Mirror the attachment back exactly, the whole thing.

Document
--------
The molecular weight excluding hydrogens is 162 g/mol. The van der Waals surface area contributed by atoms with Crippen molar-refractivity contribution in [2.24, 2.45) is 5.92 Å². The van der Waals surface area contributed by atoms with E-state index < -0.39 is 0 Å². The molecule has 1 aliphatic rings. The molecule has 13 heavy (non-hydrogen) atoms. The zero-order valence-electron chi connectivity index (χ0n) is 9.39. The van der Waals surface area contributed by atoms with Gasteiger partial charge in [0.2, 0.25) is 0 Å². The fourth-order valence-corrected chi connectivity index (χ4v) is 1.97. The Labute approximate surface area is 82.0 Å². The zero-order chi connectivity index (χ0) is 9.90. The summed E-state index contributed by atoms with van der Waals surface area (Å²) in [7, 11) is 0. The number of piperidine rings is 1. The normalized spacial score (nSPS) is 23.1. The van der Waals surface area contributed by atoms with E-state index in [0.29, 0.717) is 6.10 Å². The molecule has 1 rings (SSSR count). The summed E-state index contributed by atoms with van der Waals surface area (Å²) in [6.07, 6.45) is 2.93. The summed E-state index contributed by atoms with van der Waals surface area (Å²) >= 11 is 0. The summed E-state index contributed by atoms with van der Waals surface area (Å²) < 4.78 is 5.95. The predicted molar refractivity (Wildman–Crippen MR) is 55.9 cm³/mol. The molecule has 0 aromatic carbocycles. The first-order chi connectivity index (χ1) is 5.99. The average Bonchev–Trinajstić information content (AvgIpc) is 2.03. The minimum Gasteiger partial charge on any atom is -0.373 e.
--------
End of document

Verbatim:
The molecular weight excluding hydrogens is 162 g/mol. The van der Waals surface area contributed by atoms with Crippen molar-refractivity contribution in [2.24, 2.45) is 5.92 Å². The van der Waals surface area contributed by atoms with E-state index < -0.39 is 0 Å². The molecule has 1 aliphatic rings. The molecule has 13 heavy (non-hydrogen) atoms. The zero-order valence-electron chi connectivity index (χ0n) is 9.39. The van der Waals surface area contributed by atoms with Gasteiger partial charge in [0.2, 0.25) is 0 Å². The fourth-order valence-corrected chi connectivity index (χ4v) is 1.97. The Labute approximate surface area is 82.0 Å². The zero-order chi connectivity index (χ0) is 9.90. The summed E-state index contributed by atoms with van der Waals surface area (Å²) in [7, 11) is 0. The number of piperidine rings is 1. The normalized spacial score (nSPS) is 23.1. The van der Waals surface area contributed by atoms with E-state index in [0.29, 0.717) is 6.10 Å². The molecule has 1 rings (SSSR count). The summed E-state index contributed by atoms with van der Waals surface area (Å²) in [6.07, 6.45) is 2.93. The summed E-state index contributed by atoms with van der Waals surface area (Å²) >= 11 is 0. The summed E-state index contributed by atoms with van der Waals surface area (Å²) < 4.78 is 5.95. The predicted molar refractivity (Wildman–Crippen MR) is 55.9 cm³/mol. The molecule has 0 aromatic carbocycles. The first-order chi connectivity index (χ1) is 5.99. The average Bonchev–Trinajstić information content (AvgIpc) is 2.03. The minimum Gasteiger partial charge on any atom is -0.373 e.